Theresa May once wanted to abolish the same 1922 Committee of backbench Tory MPs that could now seal her fate as Prime Minister, because she saw it as “archaic” according to a former adviser.
May was not yet a minister when she decided that the backbench-only group did not reflect the modern Tory Party, says the source. The 1922 Committee, chaired by Sir Graham Brady, is the body that triggers votes of no confidence in Conservative leaders. If Brady receives enough letters of no confidence in the leader, the threshold for which is 15 per cent of the parliamentary party — currently 48 letters — he must call a vote of no confidence. Last night Jacob Rees-Mogg said that he was closer than ever before to sending in his letter.
As her ministers resign, the proximate threat to May’s leadership is one that, if she had got her way, would not now exist.
The ’22, as it’s known, is a focal point for discontent among Tories with their leader. Open only to backbenchers, it is an alternative powerbase within the party that explicitly excludes the Government.
The committee holds its meetings in the fusty, oak-panelled committee room 14 in Parliament where MPs subject leaders to bear-pit style politics, either loudly banging desks or remaining in stony silence.
May is not the only leader who has wanted to reform the Committee. David Cameron in 2010 said he wanted “to change the rules of the ’22 to encompass the whole parliamentary party” and include ministers as well as backbenchers. To show contrast, he held meetings that included the Chief Whip in the modern surroundings of Portcullis House.
Where is David Davis, the former minister who everyone speaks of as the “caretaker leader” should May be toppled? The Londoner can reveal that Davis flew to Washington on Wednesday morning to “talk about trade”, and was also expected to give a speech to an American university. Asked if he would be returning early from the States, his adviser told us: “No comment.”
Arlene Foster and Kate Hoey's car-less whispers?
What was the DUP’s Arlene Foster doing “deep in conversation” with Labour’s Kate Hoey? And why did they leave the Commons in the same car? Hoey, who decried the “minimal” interest shown by her colleagues in Northern Ireland, may have been practising what she preaches, but the two are old friends, meeting in their student days. Foster says: “When I was nominated by the DUP, [Hoey] asked me if there was anything she could do to help. I suggested she should come to Enniskillen to endorse my candidature.”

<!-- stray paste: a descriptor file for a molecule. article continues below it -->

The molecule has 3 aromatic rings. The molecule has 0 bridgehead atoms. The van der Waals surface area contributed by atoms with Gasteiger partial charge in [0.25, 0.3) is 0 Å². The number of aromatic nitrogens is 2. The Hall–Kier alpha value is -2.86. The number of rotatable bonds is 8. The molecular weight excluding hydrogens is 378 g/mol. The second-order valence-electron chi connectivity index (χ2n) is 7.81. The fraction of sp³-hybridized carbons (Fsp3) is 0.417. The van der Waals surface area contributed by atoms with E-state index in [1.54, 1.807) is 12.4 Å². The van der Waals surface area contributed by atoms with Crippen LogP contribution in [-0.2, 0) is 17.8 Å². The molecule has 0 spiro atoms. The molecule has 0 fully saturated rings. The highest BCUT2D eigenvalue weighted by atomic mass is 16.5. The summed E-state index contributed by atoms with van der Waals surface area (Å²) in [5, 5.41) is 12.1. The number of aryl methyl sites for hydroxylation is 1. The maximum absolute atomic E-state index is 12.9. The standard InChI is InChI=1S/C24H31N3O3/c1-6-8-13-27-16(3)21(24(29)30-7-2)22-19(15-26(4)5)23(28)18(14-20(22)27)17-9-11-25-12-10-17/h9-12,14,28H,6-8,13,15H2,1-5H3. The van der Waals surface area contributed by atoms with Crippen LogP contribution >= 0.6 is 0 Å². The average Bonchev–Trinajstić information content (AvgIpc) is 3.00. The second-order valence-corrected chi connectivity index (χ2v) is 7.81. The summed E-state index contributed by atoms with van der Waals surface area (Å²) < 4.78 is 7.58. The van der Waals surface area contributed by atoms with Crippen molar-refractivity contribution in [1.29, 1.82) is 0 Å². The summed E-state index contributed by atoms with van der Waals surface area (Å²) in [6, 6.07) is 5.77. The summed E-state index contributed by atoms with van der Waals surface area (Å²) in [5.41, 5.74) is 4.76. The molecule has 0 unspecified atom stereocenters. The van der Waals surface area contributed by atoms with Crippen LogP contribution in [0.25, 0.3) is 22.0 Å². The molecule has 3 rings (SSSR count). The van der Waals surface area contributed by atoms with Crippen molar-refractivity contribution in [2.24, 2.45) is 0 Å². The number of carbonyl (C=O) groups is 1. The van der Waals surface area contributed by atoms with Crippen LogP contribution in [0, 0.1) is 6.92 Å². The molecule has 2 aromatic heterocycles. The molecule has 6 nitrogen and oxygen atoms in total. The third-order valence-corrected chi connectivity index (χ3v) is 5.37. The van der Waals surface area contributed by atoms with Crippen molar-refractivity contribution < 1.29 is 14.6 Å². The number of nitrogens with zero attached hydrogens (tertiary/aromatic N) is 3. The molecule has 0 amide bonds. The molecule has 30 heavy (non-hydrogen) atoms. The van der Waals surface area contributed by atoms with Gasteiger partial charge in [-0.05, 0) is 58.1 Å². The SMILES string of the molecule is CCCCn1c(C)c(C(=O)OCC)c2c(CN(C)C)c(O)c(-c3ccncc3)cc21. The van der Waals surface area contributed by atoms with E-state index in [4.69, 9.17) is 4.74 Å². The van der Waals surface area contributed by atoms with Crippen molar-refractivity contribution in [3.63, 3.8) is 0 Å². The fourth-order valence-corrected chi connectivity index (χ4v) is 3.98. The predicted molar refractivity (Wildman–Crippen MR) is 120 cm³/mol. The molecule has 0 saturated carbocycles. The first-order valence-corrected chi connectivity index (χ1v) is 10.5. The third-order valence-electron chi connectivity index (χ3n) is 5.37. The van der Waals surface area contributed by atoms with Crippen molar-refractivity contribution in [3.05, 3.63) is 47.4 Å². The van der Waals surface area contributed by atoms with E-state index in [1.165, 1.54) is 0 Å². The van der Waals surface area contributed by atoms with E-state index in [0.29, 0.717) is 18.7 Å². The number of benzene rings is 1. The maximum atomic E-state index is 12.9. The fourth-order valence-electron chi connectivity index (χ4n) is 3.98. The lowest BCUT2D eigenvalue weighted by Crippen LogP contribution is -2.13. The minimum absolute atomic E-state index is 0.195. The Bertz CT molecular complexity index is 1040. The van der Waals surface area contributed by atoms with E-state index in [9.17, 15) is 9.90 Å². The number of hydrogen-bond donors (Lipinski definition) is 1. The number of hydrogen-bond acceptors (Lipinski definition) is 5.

Grayson Perry is a one-man stand against marketing forces capitalising on the everyday. “I stopped sending Christmas cards five to 10 years ago,” he told us yesterday at the Baillie Gifford book prize, railing: “Stop telling me how to live my life. There’s a national day for everything. Stop telling me how to wipe my f**king arse.”
Rachel Weisz, “dropping the c-bomb” during an interview in the US, made the journo uncomfortable. “In England we say it all the time,” Weisz explains. “If I’m with another Brit, we’ll say, ‘So and so is being such a c***,’ and laugh.” Cambridge grad Weisz added: “It’s an old English word. From Shakespeare. Or maybe Chaucer.”
Lily Allen 'kisses', tells... and upsets Zoë Kravitz
Actor Zoë Kravitz has accused singer Lily Allen of misrepresenting a kiss between them. In Allen’s recent memoir, My Thoughts Exactly, she recalls an occasion when “Zoë and I went out partying and ended up kissing”.
Kravitz’s memory of the event is markedly different. “If by ‘kissing’ she means, like, ‘attacking’, then yes, she kissed me,” a visibly uncomfortable Kravitz told a US talk show yesterday. “It was portrayed [in the book] like I wanted it.”
Host Andy Cohen inquired whether Kravitz had read the book. “I don’t think anybody read the book,” she replied.
Kane and company lend some Scott's Christmas sparkle
Don we now our sparkly apparel: London is glittering as Christmas approaches. Designer Christopher Kane unveiled his bright new Christmas terrace at Scott’s in Mayfair last night, celebrating the launch with friends including models Edie Campbell and Lara Stone, who walked in his very first show. “I love Christmas: I love the glitz, I love the glamour”, he told The Londoner. Mercifully he has not yet started planning his celebrations, although “I have friends who have already done everything, which is depressing. I’m very last minute.”
Among other guests at the restaurant was Amercian singer and hellraiser Courtney Love having a quiet dinner. Over at The Box in Soho, shimmering burlesque star Dita von Teese was the star guest of Absolut Elyx, and Betty Bachz, Naomi Harries and Jack Guinness sparkled at London’s Bargehouse on the South Bank, for this year’s Veuve Clicquot Widow Series.
Jo Johnson described Brexit as a “parlour game” in this week’s Spectator and offered an insight into government machinery when a minister resigns. “The Department for Transport driver knocked on our front door for the second time in half an hour and said he was collecting the red box full of ministerial papers he’d delivered minutes before,” he said. There was also “the instantaneous deletion of my policy adviser’s entire email system from her smartphone while she was in the middle of sending a message”.
Some Tory MPs are “very angry” that Theresa May met Jeremy Corbyn to discuss the deal, when she cancelled morning meetings with Peter Bone and Jacob Rees-Mogg, with “half an hour’s notice”.
Greg Hands MP celebrated his 53rd yesterday “a little irritated that this 585-page document is dated on my birthday”. So he took it to bed, explaining, “I pledged to read it before making any comment.”
Quote of the day
'We are both, it seems, leaving it late when it comes to career progression'
Jeremy Corbyn, a lifelong republican, finds common ground with Prince Charles.